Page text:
The Rum Diary: Johnny Depp's Hunter S. Thompson 

Thursday, Oct 27 2011

To get to the heart of the mess that is The Rum Diary, Johnny Depp's deeply personal cinematographic tribute to his late friend Hunter S. Thompson, one needs to backtrack to the mess that was The Rum Diary, the novel Thompson began working on as a novice writer in 1960, which would not be published until 1998.

The story goes something like this: In 1960, Thompson — an arrogant, violent 22-year-old from Louisville, Ky., who was convinced he was the next Hemingway — became impatient at not being instantly recognized as a literary genius in New York. He hatched a plan: He would move to Puerto Rico, get a day job as a journalist and immediately start working on a career-making novel about his experiences there, his tropical version of The Sun Also Rises.

His stay was brief, a few chaotic months, characterized not only by Thompson's volatility but also by his complete disconnection to actual Puerto Rican life, its language or anything beyond his solipsistic fantasies. Those fantasies were a blend of Hemingway's idealistic machismo, Fitzgerald's Gatsby at his most mawkish and self-pitying, the romantic allure of the Beats, and healthy cribbing from Men's Adventure–type pulp magazines — particularly with regard to women.

click to enlarge Amber Heard and Johnny Depp in The Rum Diary
  • Amber Heard and Johnny Depp in The Rum Diary

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Thompson left Puerto Rico for further South American adventures inspired by even sketchier dreams. By 1963, Thompson had returned to the States, where he continued to behave like the very model of the "Ugly Americans" he had spent his years abroad railing in print against.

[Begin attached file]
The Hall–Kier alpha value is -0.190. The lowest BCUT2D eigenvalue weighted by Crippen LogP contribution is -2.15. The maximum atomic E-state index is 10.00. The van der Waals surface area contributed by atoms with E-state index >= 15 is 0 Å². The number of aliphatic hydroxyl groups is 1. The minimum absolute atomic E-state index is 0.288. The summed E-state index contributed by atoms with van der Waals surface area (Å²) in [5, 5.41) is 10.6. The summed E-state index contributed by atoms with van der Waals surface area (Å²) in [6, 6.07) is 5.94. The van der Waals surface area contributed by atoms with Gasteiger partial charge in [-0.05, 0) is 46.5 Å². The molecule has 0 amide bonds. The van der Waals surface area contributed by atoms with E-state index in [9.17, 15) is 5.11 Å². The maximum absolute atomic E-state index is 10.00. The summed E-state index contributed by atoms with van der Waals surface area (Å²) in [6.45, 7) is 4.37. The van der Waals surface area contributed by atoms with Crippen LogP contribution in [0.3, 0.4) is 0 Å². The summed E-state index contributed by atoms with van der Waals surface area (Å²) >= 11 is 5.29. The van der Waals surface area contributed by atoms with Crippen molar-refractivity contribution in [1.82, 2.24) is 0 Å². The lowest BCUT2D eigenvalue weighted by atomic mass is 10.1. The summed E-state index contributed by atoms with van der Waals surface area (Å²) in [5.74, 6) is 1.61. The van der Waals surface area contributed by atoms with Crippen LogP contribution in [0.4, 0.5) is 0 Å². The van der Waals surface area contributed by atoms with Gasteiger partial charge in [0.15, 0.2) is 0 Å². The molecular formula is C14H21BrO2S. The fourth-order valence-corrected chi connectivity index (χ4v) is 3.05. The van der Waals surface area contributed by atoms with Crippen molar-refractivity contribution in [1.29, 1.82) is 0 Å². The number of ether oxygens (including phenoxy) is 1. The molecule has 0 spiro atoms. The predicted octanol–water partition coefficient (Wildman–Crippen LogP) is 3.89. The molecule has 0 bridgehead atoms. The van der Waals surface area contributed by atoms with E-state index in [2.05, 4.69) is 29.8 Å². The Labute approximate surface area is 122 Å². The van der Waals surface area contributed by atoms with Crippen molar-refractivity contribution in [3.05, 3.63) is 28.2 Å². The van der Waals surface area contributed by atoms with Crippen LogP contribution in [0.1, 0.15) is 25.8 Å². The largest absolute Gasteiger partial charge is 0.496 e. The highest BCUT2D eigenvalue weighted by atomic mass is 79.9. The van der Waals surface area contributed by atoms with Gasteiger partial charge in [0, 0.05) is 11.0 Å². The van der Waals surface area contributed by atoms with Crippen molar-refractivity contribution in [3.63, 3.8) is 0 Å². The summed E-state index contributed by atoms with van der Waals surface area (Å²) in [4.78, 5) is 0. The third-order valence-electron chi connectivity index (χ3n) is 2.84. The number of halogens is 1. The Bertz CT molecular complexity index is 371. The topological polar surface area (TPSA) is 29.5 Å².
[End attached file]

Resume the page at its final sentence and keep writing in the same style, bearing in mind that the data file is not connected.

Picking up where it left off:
All this foreign travel, motivated as it was, essentially, by egotism, was not very conducive to understanding anything outside of Thompson's own psyche, so it's no surprise that his literary output during those years was not very good. "He'd been referring to The Rum Diary as 'the Great Puerto Rican Novel,' " writes Thompson biographer William McKeen in 2008's excellent, balanced Outlaw Journalist. Thompson apparently was convinced that he was treading "into semivirgin terrain, since the only Western writer mining Latin America was Catholic-obsessed Graham Greene."

Thompson was both completely ignorant of, and uninterested in, the massive boom in Latin American literature exploding all around him while he drunkenly chased Hemingway's shadow.

By 1962, Thompson had completed a 1,000-page manuscript called The Rum Diary, which he unsuccessfully peddled to editors, and he continued to revise it to make it more controversial and sellable. In 1964, as incendiary civil rights debates became a daily feature of politics and the news, Thompson callously bragged about adding an extreme "interracial sex scene" that would shock readers. The scene in question features the nubile femme fatale Chenault, a cock-teasing tanned vision in a white bikini, gangbanged by several black men while the white antiheroes are carried away helplessly.

But no amount of added shock value could disguise the fact that Thompson's novel was a clunker, and he knew it. "Like most young writers, I am a natural ingrate," he wrote to a friend in 1962, "and will always think that my work and my views are above and beyond advice — at least until I finish one thing and can get far enough away from it to see it clear and mean like a girl who drives you mad when you're drunk and then looks like hell in the morning."

As we know, when Hunter S. Thompson finally stopped running away from the United States and his troubling Southern roots, he found his voice as a nonfiction innovator and vernacular prose stylist, first with a very good (and commercially successful) book about the Hells Angels, and then with a string of on-the-money magazine articles culminating with his signature tour de force, which he later annoyingly dismissed as "the Vegas book." He found his niche chronicling "the Death of the American Dream," that is, the angst of the white middle class in the anticlimactic '70s — preferably from a hotel room, out of his mind on someone else's expense account.